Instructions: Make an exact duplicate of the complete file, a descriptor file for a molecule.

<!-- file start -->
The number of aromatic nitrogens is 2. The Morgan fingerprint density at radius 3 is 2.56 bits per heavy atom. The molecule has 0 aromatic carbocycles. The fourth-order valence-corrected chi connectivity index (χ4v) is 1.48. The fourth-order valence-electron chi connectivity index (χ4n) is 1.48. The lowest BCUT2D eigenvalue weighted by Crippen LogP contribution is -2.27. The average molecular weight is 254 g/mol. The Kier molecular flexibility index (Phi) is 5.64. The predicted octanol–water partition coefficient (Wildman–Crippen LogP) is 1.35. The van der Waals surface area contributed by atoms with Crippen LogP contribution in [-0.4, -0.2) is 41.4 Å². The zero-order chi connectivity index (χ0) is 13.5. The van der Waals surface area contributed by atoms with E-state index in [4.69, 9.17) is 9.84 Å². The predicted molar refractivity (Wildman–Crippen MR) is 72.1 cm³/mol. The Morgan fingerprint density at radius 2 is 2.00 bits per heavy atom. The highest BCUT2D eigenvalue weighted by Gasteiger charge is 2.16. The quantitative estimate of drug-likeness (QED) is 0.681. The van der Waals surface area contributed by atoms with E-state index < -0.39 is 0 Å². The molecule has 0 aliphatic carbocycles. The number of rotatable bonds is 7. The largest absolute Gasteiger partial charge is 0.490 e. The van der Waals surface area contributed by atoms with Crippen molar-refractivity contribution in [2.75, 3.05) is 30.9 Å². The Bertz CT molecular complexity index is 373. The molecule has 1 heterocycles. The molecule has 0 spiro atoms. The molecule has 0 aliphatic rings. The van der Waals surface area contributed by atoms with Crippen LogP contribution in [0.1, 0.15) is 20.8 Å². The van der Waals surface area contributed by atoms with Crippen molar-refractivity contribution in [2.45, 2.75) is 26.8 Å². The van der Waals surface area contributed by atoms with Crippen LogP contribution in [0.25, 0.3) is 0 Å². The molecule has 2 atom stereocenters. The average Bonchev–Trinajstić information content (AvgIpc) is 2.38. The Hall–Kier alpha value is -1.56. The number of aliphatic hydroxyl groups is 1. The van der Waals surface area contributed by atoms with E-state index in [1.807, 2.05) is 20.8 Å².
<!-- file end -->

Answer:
The number of aromatic nitrogens is 2. The Morgan fingerprint density at radius 3 is 2.56 bits per heavy atom. The molecule has 0 aromatic carbocycles. The fourth-order valence-corrected chi connectivity index (χ4v) is 1.48. The fourth-order valence-electron chi connectivity index (χ4n) is 1.48. The lowest BCUT2D eigenvalue weighted by Crippen LogP contribution is -2.27. The average molecular weight is 254 g/mol. The Kier molecular flexibility index (Phi) is 5.64. The predicted octanol–water partition coefficient (Wildman–Crippen LogP) is 1.35. The van der Waals surface area contributed by atoms with Crippen LogP contribution in [-0.4, -0.2) is 41.4 Å². The zero-order chi connectivity index (χ0) is 13.5. The van der Waals surface area contributed by atoms with E-state index in [4.69, 9.17) is 9.84 Å². The predicted molar refractivity (Wildman–Crippen MR) is 72.1 cm³/mol. The Morgan fingerprint density at radius 2 is 2.00 bits per heavy atom. The highest BCUT2D eigenvalue weighted by Gasteiger charge is 2.16. The quantitative estimate of drug-likeness (QED) is 0.681. The van der Waals surface area contributed by atoms with E-state index < -0.39 is 0 Å². The molecule has 0 aliphatic carbocycles. The number of rotatable bonds is 7. The largest absolute Gasteiger partial charge is 0.490 e. The van der Waals surface area contributed by atoms with Crippen molar-refractivity contribution in [2.75, 3.05) is 30.9 Å². The Bertz CT molecular complexity index is 373. The molecule has 1 heterocycles. The molecule has 0 spiro atoms. The molecule has 0 aliphatic rings. The van der Waals surface area contributed by atoms with Crippen LogP contribution in [0.1, 0.15) is 20.8 Å². The van der Waals surface area contributed by atoms with Crippen molar-refractivity contribution in [2.45, 2.75) is 26.8 Å². The van der Waals surface area contributed by atoms with Crippen LogP contribution in [0.25, 0.3) is 0 Å². The molecule has 2 atom stereocenters. The average Bonchev–Trinajstić information content (AvgIpc) is 2.38. The Hall–Kier alpha value is -1.56. The number of aliphatic hydroxyl groups is 1. The van der Waals surface area contributed by atoms with E-state index in [1.807, 2.05) is 20.8 Å².